Will Biden Stumble into a New World War?

4 mins read
Will Biden Stumble into a New World War?

Foreign Affairs

The behavior of policy-makers in D.C. today is eerily similar to that of British leaders at the onset of the First World War.

Liberal Prime Minister Herbert Asquith seen here in the days leading up to the declaration of war with Germany and the A

Prime Minister H.H. Asquith in July 1914. (Daily Mirror/Mirrorpix via Getty Images)

In 1979, President Carter formally abandoned the 1954 Mutual Defense Treaty with Taiwan. Carter’s action abruptly ended Washington’s commitment to defend Taiwan against attack from the Chinese mainland. Yet, in an answer to a journalist’s question about whether he would use military force in response to a Chinese invasion of Taiwan, President Biden stated, “Yes, that’s what we are committed to.”

When it comes to defense and foreign policy, there are very few stone-cold realists in Washington’s policy-making circles. Since 1945, with a few notable exceptions, most American presidents have tended to put short-term political celebrity or ephemeral liberal causes ahead of tangible, concrete national interests in America’s relations with other nation-states. Biden is no exception to the rule.

Guided more by impulse and emotion than reason or knowledge of the facts, President Biden, like most of Washington’s ruling political class, may be privately pleased with Speaker Pelosi’s visit to Taipei. When Speaker Pelosi’s visit to Taiwan is viewed in the context of Biden’s self-evidently thoughtless remark, however, it is clear that the combination is having a negative impact across Asia.

Japan’s top government spokesman, Hiroakazu Matsono, expressed a view that is widely shared across Asia when he said, “Peace and stability in the Taiwan Strait is important not only for the security of Japan but also the world.” When asked if Japan, arguably America’s most important strategic partner in Asia, supports Speaker Pelosi’s visit to Taiwan, Matsuno responded, “We are not in a position to comment.” President Yoon of the Republic of Korea (ROK) simply declined to meet with Pelosi.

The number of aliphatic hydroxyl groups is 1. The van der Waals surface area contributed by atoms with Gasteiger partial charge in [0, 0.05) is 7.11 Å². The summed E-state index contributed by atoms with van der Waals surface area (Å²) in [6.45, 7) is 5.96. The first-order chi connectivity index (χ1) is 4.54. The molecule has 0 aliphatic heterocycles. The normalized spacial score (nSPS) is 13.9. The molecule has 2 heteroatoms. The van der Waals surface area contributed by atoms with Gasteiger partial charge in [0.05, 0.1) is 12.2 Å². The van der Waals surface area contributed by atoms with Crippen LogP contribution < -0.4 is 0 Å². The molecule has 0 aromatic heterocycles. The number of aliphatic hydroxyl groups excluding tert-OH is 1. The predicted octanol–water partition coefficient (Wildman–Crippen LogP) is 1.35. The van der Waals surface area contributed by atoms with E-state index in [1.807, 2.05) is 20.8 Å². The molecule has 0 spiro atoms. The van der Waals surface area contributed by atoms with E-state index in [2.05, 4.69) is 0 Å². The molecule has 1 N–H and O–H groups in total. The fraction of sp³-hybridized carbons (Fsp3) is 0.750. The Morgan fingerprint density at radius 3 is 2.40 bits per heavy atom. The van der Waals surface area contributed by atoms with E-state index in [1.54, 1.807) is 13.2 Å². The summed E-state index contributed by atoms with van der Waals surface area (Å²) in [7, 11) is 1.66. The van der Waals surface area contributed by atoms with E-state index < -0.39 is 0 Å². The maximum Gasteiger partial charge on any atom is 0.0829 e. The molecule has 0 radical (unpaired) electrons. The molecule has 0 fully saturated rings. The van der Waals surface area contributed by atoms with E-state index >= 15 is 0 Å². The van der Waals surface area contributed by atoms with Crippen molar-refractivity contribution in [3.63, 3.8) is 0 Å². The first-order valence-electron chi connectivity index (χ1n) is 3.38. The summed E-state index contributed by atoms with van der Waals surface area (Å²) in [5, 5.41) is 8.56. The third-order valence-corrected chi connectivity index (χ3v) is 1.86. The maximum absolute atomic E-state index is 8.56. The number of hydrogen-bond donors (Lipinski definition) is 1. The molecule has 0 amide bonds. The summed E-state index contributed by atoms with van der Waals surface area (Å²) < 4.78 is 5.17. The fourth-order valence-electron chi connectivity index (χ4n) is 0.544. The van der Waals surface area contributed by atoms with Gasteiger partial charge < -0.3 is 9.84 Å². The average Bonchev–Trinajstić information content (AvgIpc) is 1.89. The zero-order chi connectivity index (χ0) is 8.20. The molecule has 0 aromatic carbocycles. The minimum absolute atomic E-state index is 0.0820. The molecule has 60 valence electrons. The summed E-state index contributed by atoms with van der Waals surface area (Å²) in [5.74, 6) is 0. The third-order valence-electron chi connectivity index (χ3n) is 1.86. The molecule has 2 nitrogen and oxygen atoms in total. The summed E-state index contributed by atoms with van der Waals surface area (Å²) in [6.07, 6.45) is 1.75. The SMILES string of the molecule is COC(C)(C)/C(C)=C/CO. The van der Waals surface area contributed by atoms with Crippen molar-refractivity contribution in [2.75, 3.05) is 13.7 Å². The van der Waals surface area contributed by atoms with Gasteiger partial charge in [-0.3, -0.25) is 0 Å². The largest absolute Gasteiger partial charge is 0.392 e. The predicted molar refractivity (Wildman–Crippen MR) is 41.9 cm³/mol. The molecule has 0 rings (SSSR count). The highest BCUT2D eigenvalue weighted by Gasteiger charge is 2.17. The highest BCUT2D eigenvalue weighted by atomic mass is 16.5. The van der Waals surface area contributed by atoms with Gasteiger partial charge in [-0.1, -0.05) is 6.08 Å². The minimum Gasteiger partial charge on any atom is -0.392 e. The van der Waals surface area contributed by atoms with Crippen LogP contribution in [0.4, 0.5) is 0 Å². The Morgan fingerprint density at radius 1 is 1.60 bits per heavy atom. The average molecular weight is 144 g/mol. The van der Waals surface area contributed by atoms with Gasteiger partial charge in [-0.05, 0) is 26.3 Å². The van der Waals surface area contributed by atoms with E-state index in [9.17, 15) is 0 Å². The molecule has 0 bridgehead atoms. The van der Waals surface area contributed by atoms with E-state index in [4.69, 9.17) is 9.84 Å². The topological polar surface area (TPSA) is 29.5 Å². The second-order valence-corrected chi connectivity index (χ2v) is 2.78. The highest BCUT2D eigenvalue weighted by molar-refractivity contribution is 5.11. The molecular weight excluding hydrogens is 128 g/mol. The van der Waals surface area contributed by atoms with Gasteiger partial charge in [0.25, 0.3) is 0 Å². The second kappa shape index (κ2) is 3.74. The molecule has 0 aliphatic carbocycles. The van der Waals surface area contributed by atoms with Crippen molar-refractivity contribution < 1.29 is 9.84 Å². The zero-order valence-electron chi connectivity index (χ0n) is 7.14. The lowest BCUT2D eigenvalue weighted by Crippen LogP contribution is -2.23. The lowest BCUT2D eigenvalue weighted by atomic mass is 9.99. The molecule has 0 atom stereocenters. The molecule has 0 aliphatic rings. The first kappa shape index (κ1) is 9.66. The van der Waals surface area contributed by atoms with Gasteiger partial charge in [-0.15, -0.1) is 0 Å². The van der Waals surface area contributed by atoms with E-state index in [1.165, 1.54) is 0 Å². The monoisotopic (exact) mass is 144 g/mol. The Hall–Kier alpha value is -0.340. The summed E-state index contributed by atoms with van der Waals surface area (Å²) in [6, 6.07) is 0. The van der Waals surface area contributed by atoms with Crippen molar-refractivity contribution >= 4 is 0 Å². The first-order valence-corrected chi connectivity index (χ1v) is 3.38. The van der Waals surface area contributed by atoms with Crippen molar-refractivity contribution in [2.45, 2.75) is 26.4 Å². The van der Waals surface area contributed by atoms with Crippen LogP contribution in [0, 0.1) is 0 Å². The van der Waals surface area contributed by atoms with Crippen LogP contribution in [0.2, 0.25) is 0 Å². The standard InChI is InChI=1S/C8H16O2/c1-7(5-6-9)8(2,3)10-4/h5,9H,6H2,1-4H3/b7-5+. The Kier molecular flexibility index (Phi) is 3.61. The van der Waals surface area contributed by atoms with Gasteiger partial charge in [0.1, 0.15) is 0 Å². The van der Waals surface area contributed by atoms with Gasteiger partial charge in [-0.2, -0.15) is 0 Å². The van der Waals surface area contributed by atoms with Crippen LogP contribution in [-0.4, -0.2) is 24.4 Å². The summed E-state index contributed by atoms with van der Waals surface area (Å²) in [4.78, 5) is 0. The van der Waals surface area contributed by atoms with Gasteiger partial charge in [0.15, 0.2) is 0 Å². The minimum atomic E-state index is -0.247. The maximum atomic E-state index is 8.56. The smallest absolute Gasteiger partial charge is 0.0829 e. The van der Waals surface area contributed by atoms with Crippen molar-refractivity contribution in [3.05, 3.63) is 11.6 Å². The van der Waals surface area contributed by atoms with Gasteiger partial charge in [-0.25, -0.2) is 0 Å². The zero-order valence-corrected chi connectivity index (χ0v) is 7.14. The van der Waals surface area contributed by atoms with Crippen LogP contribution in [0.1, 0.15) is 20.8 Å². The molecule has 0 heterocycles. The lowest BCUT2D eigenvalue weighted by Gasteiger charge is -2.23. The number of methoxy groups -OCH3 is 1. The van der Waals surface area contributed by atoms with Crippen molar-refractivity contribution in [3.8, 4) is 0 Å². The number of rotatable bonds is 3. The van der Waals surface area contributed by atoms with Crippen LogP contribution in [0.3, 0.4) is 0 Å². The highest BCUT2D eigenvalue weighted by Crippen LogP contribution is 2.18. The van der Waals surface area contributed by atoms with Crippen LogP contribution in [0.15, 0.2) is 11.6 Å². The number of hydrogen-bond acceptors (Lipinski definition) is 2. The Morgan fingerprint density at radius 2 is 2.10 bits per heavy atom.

These developments should not surprise Americans. The speaker of the House is not a foreign policy voice unless authorized by the president and the secretary of State. In an age when the president’s comments are so often walked back by his spokesmen, this lack of clarity adds to the tension that arises from grandstanding senators and congressmen who bear no responsibility for events beyond America’s borders. Americans should also be leery of politicians who exploit crises overseas to grab headlines at the expense of U.S. national strategic interests. Such behavior is dangerous to the nation.

Sound foreign policy and military strategy must involve more than treating every potential conflict as a great moral cause in which all the values of American civilization are at stake. In other words, don’t engage in empty gestures that could result in an armed conflict for which the U.S. Armed Forces are not prepared. Don’t initiate military action unless the ensuing conflict’s true purpose is understood, its demands on the American people are accurately identified, and the conflict’s desired end state is not only defined but attainable. While these points must seem self-evident to the casual observer, history demonstrates that they are not.